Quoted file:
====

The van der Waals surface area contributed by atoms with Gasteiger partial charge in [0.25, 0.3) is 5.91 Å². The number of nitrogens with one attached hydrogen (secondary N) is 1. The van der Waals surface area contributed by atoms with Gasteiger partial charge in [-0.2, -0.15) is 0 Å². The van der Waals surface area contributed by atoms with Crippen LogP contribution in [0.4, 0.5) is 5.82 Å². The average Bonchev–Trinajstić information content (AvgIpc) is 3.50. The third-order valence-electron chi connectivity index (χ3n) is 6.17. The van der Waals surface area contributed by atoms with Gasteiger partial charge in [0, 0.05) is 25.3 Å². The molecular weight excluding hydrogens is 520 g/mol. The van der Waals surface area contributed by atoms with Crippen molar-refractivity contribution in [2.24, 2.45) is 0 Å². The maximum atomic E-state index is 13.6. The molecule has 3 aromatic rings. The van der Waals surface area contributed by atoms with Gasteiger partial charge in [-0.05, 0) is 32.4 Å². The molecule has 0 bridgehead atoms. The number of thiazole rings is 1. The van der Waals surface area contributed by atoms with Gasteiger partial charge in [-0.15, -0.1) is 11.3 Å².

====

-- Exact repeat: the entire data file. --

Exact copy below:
The van der Waals surface area contributed by atoms with Gasteiger partial charge in [0.25, 0.3) is 5.91 Å². The number of nitrogens with one attached hydrogen (secondary N) is 1. The van der Waals surface area contributed by atoms with Gasteiger partial charge in [-0.2, -0.15) is 0 Å². The van der Waals surface area contributed by atoms with Crippen LogP contribution in [0.4, 0.5) is 5.82 Å². The average Bonchev–Trinajstić information content (AvgIpc) is 3.50. The third-order valence-electron chi connectivity index (χ3n) is 6.17. The van der Waals surface area contributed by atoms with Gasteiger partial charge in [0, 0.05) is 25.3 Å². The molecular weight excluding hydrogens is 520 g/mol. The van der Waals surface area contributed by atoms with Crippen molar-refractivity contribution in [2.24, 2.45) is 0 Å². The maximum atomic E-state index is 13.6. The molecule has 3 aromatic rings. The van der Waals surface area contributed by atoms with Gasteiger partial charge in [-0.05, 0) is 32.4 Å². The molecule has 0 bridgehead atoms. The number of thiazole rings is 1. The van der Waals surface area contributed by atoms with Gasteiger partial charge in [-0.15, -0.1) is 11.3 Å².